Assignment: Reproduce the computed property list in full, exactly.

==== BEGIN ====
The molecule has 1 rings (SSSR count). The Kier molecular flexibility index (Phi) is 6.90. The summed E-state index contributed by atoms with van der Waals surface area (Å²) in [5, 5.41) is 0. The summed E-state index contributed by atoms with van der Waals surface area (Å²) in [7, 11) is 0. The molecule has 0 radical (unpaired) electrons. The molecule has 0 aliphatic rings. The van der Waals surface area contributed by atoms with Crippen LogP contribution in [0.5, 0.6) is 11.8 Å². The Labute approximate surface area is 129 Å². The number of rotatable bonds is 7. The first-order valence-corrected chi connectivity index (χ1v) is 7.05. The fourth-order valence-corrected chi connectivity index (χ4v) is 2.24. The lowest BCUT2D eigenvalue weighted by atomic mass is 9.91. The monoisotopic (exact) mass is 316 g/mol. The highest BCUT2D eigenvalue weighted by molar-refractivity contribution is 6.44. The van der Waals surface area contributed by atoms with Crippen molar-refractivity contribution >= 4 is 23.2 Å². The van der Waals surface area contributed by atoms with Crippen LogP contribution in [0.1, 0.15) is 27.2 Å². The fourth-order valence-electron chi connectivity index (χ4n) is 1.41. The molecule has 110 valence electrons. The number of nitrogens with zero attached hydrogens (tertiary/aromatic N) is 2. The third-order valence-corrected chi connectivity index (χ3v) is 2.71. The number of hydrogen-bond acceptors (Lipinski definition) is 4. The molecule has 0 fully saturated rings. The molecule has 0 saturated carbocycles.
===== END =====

The molecule has 1 rings (SSSR count). The Kier molecular flexibility index (Phi) is 6.90. The summed E-state index contributed by atoms with van der Waals surface area (Å²) in [5, 5.41) is 0. The summed E-state index contributed by atoms with van der Waals surface area (Å²) in [7, 11) is 0. The molecule has 0 radical (unpaired) electrons. The molecule has 0 aliphatic rings. The van der Waals surface area contributed by atoms with Crippen LogP contribution in [0.5, 0.6) is 11.8 Å². The Labute approximate surface area is 129 Å². The number of rotatable bonds is 7. The first-order valence-corrected chi connectivity index (χ1v) is 7.05. The fourth-order valence-corrected chi connectivity index (χ4v) is 2.24. The lowest BCUT2D eigenvalue weighted by atomic mass is 9.91. The monoisotopic (exact) mass is 316 g/mol. The highest BCUT2D eigenvalue weighted by molar-refractivity contribution is 6.44. The van der Waals surface area contributed by atoms with Crippen molar-refractivity contribution >= 4 is 23.2 Å². The van der Waals surface area contributed by atoms with Crippen LogP contribution in [0.1, 0.15) is 27.2 Å². The fourth-order valence-electron chi connectivity index (χ4n) is 1.41. The molecule has 110 valence electrons. The number of nitrogens with zero attached hydrogens (tertiary/aromatic N) is 2. The third-order valence-corrected chi connectivity index (χ3v) is 2.71. The number of hydrogen-bond acceptors (Lipinski definition) is 4. The molecule has 0 fully saturated rings. The molecule has 0 saturated carbocycles.